Illustration by Riki Blanco
Mr. Feinberg’s history of the how and why of short films is too long to repeat here, but this is his compromise: “Continue presenting the shorts awards on Oscar night at the Dolby Theater — but do so 30 minutes before the televised portion of the ceremony begins, the same way that categories that mean little to people outside the theater world are presented before the televised portion of Broadway’s Tony Awards.”  We shall see. 

Oh, and while we have the Academy Awards on our mind, Doris Day?!!!! Honorary Oscar?  Yes, I know she doesn’t care. We do. And we’re not giving up on this. Dog, bone, Doris Day. Get it?
... AND, as Oscar nominations and the big night itself looms, I feel an odd “La La Land” backlash. Perhaps it is just among our readers.  We devoted considerable space to the film, admitting that we’d fallen in love with the famous photo of Emma Stone and Ryan Gosling dancing, long before we saw it.  And it is lovely, charming, visually gorgeous, moving (especially the end.) Maybe it is a revelation to those who have never seen a musical or don’t have a good memory about the classic concepts of a boy-meets-girl tale enhanced by music and lyrics. But even in praising it, we wondered over the extreme worship, the gushing, with words such as “miraculous” and “enthralling” drummed into our heads.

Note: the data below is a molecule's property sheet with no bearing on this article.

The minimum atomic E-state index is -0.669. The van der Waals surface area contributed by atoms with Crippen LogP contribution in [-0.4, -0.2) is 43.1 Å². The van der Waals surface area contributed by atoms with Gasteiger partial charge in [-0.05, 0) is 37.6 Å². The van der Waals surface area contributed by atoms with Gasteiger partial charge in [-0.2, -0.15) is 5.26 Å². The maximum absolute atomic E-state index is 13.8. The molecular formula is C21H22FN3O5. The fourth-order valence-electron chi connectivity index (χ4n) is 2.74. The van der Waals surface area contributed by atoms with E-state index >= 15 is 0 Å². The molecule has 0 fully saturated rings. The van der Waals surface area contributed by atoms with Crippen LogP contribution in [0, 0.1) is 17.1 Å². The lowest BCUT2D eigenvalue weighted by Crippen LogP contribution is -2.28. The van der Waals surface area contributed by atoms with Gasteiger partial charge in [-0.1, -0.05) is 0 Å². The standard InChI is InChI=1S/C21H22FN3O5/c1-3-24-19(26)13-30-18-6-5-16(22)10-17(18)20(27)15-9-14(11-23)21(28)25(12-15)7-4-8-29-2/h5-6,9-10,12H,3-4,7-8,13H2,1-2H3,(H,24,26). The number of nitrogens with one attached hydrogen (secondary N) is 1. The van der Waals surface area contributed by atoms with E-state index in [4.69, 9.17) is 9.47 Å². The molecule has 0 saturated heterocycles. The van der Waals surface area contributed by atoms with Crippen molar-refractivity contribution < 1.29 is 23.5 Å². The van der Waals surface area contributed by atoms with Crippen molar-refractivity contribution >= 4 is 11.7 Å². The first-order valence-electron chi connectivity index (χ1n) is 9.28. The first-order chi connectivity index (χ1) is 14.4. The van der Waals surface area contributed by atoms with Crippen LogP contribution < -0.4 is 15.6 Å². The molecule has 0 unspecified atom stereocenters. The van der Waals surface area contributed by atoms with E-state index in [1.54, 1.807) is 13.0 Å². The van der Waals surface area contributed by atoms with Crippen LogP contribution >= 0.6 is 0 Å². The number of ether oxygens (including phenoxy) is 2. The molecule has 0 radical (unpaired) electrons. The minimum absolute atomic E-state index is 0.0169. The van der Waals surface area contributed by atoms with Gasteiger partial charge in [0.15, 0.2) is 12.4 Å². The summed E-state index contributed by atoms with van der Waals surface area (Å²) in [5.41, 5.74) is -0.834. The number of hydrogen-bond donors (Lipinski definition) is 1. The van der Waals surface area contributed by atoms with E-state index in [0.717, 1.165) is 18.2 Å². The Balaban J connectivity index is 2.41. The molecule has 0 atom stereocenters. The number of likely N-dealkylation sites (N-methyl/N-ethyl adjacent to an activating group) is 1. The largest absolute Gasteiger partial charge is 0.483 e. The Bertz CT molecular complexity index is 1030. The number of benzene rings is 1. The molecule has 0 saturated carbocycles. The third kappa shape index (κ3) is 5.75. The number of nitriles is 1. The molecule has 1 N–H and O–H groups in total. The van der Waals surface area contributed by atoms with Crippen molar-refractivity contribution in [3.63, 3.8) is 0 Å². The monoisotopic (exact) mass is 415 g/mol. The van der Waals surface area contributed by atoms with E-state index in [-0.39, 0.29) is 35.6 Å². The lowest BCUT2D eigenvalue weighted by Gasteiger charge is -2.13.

Now we’re receiving more and more notes from moviegoers, none of whom hate “La La Land” but put it this way: “I wouldn’t pan it. It is entertaining.  But ‘great’ it is not.” 

And I recently, finally, found Rex Reed’s review, which concludes: “’La La Land’  has moments of pleasure and satisfaction that are worth the price of admission.  It’s not that it’s a bad movie; it’s just not an outstanding entertainment, the way great movies (especially musicals) should be.  But I hope it signals an open door for more to follow.”
The adoration of “La La Land” might have something to do with the mass depression suffered by so many in 2016. With no signs of that depression lifting, it’s almost a done deal that Damien Chazelle’s film will take every top prize.  This is not a tragedy — we’re talking about movies, folks.  But it’s something curious to consider. 

However, if Emma Stone, talented as she is, wins the Best Actress Oscar over Annette Bening for “20th Century Women” or Isabelle Huppert for “Elle” — should either of those women be nominated — that, I think would be rather tragic.  I’ll  say it now, I’m rooting for Ms. Bening, a four-time Academy Award nominee, a great actress and an even greater woman.
Oh, and please don’t jump down my throat about Viola Davis in “Fences.”  She has already placed herself in the Best Supporting Actress category, although as others have pointed out, it is a leading role.  And yeah, I’d like her to win, too.
Contact Liz here.